What could be the reason for this bizarre “crab-like” behavior of planetary motions, even forming doubled-back loops in the case of the planet Mars? Where is the simple circular motion, which would supposedly constitute the elementary, self-evident form of action in the Universe?

Don’t rush to supply answers from what you were taught in the past, thus cheating yourself out of the joy of reliving some earth-shaking discoveries. Let’s stop and think about this.

Remember first Plato’s parable of shadows in the cave. Are we seeing, in the bizarre motions of Mars and other planets, mere shadows of the real process? Assuming, for example, that we are seeing only a projection of the real planetary motions in space, how could we discover the “true motions” of the planets? Reflecting on this challenge, we soon find ourselves confronted with a seemingly formidable array of interconnected paradoxes.

First, given that astronomers were restricted (until recent decades) to observations made only from the Earth, how could we determine the exact location of a planet in space? In particular, how could we even determine its distance from us?

To see the elementary difficulty involved, pose the task in more general terms. Imagine an observer, located at any arbitrary point in space. In respect to distant objects, the Universe appears to that observer as if projected onto the surface of a large sphere centered at the observer — the so-called “celestial sphere.” The principle of the projection is very simple: Imagine a distant object, such as a star, emitting rays of light in all directions. The rays which reach the observer, form a very thin cone, which intersects the sphere in a tiny circle (assuming the star itself has a spherical cross-section). Now, from the standpoint of what the observer sees, the star has the same appearance as if it were a light source of appropriate size, brightness, and color and so forth, fixed to the surface of the sphere. Or, again, if we were to compare the given star to another star, at <twice the distance>, but also <twice as large>, how could the observer tell the difference? Furthermore, in the case of distant stars (and to some extent even planets, when observed by the naked eye), the ratio of the object’s diameter to distance is so small, and the cone of rays so thin, that these objects are seen as hardly more than mere points; evidently their distances could be varied over a considerable range, without the observer being able to detect the difference.

The situation becomes even more complicated, when we consider the effect of motion. First, consider the case of a distant planet moving at constant velocity in a circular orbit around the observer. As seen from the observer, the planet’s motion over any given interval of time will appear to describe a circular arc on the celestial sphere. It is easy to see, that the same apparent motion would be caused by a planet moving twice as fast, on a circular orbit of twice the radius around our observer.

Actually, the ambiguity is much greater! Construct a plane passing through the original circular orbit. That plane passes through the location of the observer, and cuts the sphere in a great circle. Now draw <any> arbitrary curve on that plane, only subject to the condition, that it encloses the observer without folding back on itself. Then it is easy to construct a hypothetical motion of a planet on that curve, which would present exactly the same appearance to the observer as original planet moving in a constant circular orbit! All we have to do is construct a ray from the observer to the location of the original planet on its circular orbit. That ray intersects the arbitrary curve in some point P. As the ray follows the motion of the original planet, rotating at constant speed, the point P moves along our arbitrary curve. If we now attach a hypothetical planet to the moving point P, its motion, as seen from the standpoint of the observer, will seem to coincide with that of the original planet. Note, that although the observed imagine will appear to move always at a constant rate around the observer, the actual speed of the hypothetical planet on the arbitrary curve will be highly variable; in fact, the planet will be accelerating or decelerating at each point where the arbitrary curve deviates from a perfect circle around the observer. Consider, for example, the case where the curve is an elongated ellipse with the observer at one focus.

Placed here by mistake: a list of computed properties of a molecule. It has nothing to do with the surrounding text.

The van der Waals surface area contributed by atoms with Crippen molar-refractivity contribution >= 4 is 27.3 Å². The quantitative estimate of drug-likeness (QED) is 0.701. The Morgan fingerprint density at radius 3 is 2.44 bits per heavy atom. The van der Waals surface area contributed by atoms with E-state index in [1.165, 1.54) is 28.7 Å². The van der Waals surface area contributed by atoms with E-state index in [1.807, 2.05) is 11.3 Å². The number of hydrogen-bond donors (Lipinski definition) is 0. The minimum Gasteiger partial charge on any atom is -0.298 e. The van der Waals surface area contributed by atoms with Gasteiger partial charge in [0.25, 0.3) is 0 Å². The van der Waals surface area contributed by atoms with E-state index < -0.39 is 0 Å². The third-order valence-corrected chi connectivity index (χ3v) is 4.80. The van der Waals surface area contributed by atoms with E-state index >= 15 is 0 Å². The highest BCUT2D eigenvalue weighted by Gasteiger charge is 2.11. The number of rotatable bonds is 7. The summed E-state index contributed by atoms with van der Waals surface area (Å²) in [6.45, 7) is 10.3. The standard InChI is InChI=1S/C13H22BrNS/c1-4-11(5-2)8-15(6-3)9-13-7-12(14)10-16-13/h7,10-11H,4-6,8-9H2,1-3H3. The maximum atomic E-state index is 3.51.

The problem becomes more complicated still, if we admit the possibility, that the observer himself might be moving. The paradox already hits us with full force, when we observe the nightly motion of the stars. Are the stars orbitting around us, or are the stars fixed and the earth is rotating, in the opposite direction? Or some combination of both? Supposing the stars are fixed, and the Earth is rotating, what about the Sun? When we “clean away” the effect of the Earth’s rotation, by plotting the Sun’s apparent motion against the “sphere of the fixed stars,” the Sun is seen to move on a circle, the ecliptic. Is the center of the Earth fixed relative to the stars, and the Sun orbiting around that center? Or, is the Sun fixed, and the Earth orbitting with the same speed, but the opposite direction around the Sun, on a circle of the same radius? In each case, and in countless other imaginable combinations and variations, the observed phenomena would seem to be the same!